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Jim Brown has been married to Lisa since 1980. They have three married children--Jason (Melody), Jared (Katie) and Jennifer (Dan).

In 1991, Jim led the church planting team that established Crossroads Community Church in the Frankford section of Philadelphia. With support from the Fellowship of Grace Brethren Churches, MetroGrace was established in 1999; Jim has served as its director since inception. And in 2004, Jim began his pastoral ministry at Crossroads Community Church in the Holmesburg neighborhood of Philadelphia.

Jim holds a B.S. in Bible from Philadelphia Biblical University, an MDiv. from Grace Theological Seminary and a DMin. from Westminster Theological Seminary.   


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Making Contacts: Vary Activities
February 13, 2013

Urban church planters must consider time, place, and type of activities when they want to make contacts. Those interviewed listed a variety of different activities.

Some mentioned visitation. Usually this comes through the recommendation of a friend. Often the person being contacted is struggling. They might require prayer or some sort of physical help.

Other contacts were made by striking up a conversation. One church planter mentioned introducing himself to new folks at the luncheonette. The setting provided an opportunity for some general conversation that could be shifted to brief spiritual discussions. If interest is expressed, further contact can be made. Further, he said that his frequent visits to the luncheonette gave him repeated contact with people. When they find out that he is a pastor, they ask him questions. This provides a good opportunity for discussion with them and, often, others seated at the counter as well.

Asking questions is another important activity. People want someone to be interested in them. They want to share their story. One church planter made it a practice to ask questions about information previously learned. It helps people to know that people of God care about them.

Matthew was more deliberate than the other two in determining the kinds of contacts he was seeking to make. He was focused on developing “key relationships in the community especially at a leadership [level].” Later then, he mentioned contacting “the common people.” These key relationships are sought through formal meetings made by appointment with people like the school principal, the school social worker, or local politicians. Contact with the common people could be made informally by walking the streets or knocking on doors. This dichotomy deserves more study. Urban church planters must be able to contact people at a variety of different levels, but the categorization of people based on their positions of power seems distasteful.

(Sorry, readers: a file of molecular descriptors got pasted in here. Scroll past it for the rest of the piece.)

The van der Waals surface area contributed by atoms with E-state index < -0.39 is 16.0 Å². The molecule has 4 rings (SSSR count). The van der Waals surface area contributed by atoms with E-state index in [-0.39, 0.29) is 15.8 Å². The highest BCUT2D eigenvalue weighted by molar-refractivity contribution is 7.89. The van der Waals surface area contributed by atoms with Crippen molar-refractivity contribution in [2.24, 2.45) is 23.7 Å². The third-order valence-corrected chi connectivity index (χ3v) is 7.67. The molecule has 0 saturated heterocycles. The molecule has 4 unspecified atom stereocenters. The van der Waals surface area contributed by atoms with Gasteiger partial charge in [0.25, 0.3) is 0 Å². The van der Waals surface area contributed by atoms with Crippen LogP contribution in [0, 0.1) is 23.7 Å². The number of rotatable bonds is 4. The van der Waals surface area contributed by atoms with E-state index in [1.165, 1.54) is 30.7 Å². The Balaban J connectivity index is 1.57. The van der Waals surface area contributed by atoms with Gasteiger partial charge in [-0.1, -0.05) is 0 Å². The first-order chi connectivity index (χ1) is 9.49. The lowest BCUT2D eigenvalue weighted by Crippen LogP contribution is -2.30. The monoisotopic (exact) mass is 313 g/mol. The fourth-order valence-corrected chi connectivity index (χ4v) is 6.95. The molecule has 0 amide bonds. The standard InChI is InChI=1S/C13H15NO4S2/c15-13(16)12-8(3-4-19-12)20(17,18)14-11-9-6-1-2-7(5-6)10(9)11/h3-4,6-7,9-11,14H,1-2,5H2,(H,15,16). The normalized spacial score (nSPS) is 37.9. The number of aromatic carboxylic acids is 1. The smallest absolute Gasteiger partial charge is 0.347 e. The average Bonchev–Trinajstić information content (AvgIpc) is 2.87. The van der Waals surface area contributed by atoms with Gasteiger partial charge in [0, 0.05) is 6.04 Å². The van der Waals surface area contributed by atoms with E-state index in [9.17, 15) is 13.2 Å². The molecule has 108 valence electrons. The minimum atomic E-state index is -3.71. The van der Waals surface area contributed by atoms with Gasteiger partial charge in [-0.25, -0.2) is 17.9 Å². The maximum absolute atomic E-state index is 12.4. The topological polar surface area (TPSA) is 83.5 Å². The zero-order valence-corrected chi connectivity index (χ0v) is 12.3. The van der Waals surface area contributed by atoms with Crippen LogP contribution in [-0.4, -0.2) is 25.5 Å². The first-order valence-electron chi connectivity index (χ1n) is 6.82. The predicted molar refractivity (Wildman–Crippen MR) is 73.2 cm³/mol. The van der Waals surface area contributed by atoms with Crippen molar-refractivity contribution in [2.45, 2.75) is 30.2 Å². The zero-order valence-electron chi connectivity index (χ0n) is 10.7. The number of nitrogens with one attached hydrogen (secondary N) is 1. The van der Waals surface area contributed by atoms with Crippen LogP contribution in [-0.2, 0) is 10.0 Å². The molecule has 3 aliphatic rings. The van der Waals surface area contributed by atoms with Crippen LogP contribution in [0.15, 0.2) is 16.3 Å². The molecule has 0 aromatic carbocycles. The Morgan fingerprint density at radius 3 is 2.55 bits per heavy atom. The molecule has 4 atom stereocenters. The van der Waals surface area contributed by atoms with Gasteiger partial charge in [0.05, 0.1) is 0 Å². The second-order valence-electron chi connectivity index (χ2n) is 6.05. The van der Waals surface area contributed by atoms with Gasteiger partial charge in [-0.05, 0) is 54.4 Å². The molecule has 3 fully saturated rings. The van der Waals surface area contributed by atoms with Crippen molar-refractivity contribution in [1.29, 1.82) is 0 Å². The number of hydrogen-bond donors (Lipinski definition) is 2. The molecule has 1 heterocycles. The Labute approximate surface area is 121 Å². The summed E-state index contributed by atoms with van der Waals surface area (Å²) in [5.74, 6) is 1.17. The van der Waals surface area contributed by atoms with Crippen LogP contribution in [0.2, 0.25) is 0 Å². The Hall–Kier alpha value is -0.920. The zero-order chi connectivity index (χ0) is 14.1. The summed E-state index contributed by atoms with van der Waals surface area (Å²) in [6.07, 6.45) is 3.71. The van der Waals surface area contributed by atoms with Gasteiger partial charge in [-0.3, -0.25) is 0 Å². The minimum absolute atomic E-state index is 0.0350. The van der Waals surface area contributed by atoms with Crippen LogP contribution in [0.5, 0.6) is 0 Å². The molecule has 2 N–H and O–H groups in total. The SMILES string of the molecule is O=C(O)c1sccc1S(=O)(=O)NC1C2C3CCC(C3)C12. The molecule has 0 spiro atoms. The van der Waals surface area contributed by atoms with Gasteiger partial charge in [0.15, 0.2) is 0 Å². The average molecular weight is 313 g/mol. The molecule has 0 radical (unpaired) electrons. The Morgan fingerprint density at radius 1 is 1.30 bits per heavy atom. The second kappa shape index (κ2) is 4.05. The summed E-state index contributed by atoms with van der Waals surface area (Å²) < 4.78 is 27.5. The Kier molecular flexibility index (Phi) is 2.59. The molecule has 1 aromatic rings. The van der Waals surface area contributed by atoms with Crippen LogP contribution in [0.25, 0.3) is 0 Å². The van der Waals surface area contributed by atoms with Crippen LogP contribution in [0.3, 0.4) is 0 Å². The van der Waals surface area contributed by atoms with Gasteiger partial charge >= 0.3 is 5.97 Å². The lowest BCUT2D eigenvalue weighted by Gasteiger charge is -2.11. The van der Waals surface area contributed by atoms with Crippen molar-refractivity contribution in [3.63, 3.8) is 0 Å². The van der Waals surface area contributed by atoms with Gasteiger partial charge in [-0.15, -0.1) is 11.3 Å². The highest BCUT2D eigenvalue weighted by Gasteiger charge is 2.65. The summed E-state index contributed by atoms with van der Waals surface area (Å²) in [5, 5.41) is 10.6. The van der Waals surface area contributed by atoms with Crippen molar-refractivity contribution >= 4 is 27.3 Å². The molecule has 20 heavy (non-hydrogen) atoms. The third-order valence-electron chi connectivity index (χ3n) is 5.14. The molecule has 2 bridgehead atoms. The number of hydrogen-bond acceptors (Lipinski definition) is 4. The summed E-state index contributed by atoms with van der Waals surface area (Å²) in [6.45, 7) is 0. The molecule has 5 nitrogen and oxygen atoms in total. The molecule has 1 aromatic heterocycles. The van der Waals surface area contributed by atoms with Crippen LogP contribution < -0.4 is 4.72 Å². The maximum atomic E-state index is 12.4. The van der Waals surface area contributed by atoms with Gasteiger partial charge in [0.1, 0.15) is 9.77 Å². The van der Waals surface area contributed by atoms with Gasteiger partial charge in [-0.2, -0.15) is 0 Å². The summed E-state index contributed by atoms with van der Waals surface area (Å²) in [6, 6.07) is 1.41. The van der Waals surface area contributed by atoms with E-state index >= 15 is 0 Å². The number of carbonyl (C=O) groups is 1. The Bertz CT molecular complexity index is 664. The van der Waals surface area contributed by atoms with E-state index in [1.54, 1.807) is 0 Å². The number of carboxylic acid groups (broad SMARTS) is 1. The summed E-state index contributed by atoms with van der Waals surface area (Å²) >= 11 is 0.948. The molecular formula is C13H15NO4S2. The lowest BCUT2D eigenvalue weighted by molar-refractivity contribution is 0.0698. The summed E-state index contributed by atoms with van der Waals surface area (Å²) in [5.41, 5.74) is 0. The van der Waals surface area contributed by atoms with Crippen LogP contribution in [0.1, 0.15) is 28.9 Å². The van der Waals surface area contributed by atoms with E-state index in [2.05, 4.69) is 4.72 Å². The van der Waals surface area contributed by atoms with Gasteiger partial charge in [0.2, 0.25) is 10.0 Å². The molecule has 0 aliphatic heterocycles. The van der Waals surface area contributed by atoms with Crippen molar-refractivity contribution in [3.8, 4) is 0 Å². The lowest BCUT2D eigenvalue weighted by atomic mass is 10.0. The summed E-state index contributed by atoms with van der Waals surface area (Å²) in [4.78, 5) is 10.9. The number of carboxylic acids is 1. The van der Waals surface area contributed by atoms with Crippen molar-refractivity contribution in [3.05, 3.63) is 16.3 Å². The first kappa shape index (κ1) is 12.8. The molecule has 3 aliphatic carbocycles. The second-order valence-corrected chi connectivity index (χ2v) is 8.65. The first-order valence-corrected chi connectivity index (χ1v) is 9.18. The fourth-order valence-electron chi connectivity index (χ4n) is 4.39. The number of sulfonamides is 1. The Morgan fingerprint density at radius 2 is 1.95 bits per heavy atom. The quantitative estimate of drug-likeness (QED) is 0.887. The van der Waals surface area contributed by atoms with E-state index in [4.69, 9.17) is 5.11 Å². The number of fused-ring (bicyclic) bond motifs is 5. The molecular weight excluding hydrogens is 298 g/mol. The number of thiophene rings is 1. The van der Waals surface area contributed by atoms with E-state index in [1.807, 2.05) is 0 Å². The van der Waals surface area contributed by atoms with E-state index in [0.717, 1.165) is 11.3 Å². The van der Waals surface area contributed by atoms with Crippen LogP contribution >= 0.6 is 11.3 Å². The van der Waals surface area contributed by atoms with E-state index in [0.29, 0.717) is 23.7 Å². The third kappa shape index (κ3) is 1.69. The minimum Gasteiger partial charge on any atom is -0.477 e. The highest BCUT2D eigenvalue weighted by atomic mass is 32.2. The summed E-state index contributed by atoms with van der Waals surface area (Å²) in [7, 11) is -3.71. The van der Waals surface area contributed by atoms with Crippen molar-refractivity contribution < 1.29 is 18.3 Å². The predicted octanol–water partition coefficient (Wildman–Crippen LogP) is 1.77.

Urban church planters also seek to make contacts through outreach events. These activities can vary. A fair in the park, a day camp on the street, or a vacation Bible school program have all been used by the church planters to reach out to their communities. These events are planned and promoted to offer some service to the community. As they provide that service, urban church planters hope to meet new people to lead to Christ. These events provide a good opportunity for church planters and their growing churches to express their creativity, work together, and demonstrate concern for their neighbors. It gives people a first contact so they can be introduced to Christ and invited to church.

Luke mentioned keeping a contact book. Though he feels like he doesn’t keep up with it well enough, it provides a written record of the people he meets and the conversations they’ve had. It is a helpful tool for prayer and follow-up. He can track the progress of the relationship over time and plan for future conversations. Those preparing to plant an urban church would benefit from learning to use a contact book. This should be simple to use. Church planters already feel overwhelmed with administration and do not need another layer of paper work.


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